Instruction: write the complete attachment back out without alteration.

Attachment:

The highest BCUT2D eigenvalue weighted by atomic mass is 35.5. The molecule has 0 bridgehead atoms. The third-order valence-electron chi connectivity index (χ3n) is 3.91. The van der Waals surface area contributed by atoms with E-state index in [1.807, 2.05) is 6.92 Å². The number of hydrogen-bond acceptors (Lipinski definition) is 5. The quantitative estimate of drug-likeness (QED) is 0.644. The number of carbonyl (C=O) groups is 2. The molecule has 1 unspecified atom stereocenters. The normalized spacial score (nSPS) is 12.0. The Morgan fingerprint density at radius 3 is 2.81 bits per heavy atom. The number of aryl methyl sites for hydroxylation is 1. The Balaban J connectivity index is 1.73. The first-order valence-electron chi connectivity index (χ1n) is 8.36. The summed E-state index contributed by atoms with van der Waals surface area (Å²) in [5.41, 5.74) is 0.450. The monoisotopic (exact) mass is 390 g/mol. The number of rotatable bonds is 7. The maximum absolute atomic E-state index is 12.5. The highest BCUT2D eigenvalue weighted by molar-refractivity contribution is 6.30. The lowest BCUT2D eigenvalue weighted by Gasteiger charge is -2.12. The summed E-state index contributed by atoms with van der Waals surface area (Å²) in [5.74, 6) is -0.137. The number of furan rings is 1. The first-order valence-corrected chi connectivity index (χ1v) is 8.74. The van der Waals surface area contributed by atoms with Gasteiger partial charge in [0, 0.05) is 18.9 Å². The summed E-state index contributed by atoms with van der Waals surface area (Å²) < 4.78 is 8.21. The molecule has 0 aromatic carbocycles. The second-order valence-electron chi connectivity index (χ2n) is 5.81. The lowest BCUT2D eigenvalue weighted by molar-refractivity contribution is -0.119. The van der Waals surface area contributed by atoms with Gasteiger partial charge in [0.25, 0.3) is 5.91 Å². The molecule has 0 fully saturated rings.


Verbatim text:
The highest BCUT2D eigenvalue weighted by atomic mass is 35.5. The molecule has 0 bridgehead atoms. The third-order valence-electron chi connectivity index (χ3n) is 3.91. The van der Waals surface area contributed by atoms with E-state index in [1.807, 2.05) is 6.92 Å². The number of hydrogen-bond acceptors (Lipinski definition) is 5. The quantitative estimate of drug-likeness (QED) is 0.644. The number of carbonyl (C=O) groups is 2. The molecule has 1 unspecified atom stereocenters. The normalized spacial score (nSPS) is 12.0. The Morgan fingerprint density at radius 3 is 2.81 bits per heavy atom. The number of aryl methyl sites for hydroxylation is 1. The Balaban J connectivity index is 1.73. The first-order valence-electron chi connectivity index (χ1n) is 8.36. The summed E-state index contributed by atoms with van der Waals surface area (Å²) in [5.41, 5.74) is 0.450. The monoisotopic (exact) mass is 390 g/mol. The number of rotatable bonds is 7. The maximum absolute atomic E-state index is 12.5. The highest BCUT2D eigenvalue weighted by molar-refractivity contribution is 6.30. The lowest BCUT2D eigenvalue weighted by Gasteiger charge is -2.12. The summed E-state index contributed by atoms with van der Waals surface area (Å²) in [5.74, 6) is -0.137. The number of furan rings is 1. The first-order valence-corrected chi connectivity index (χ1v) is 8.74. The van der Waals surface area contributed by atoms with Gasteiger partial charge in [0, 0.05) is 18.9 Å². The summed E-state index contributed by atoms with van der Waals surface area (Å²) < 4.78 is 8.21. The molecule has 0 aromatic carbocycles. The second-order valence-electron chi connectivity index (χ2n) is 5.81. The lowest BCUT2D eigenvalue weighted by molar-refractivity contribution is -0.119. The van der Waals surface area contributed by atoms with Gasteiger partial charge in [0.25, 0.3) is 5.91 Å². The molecule has 0 fully saturated rings.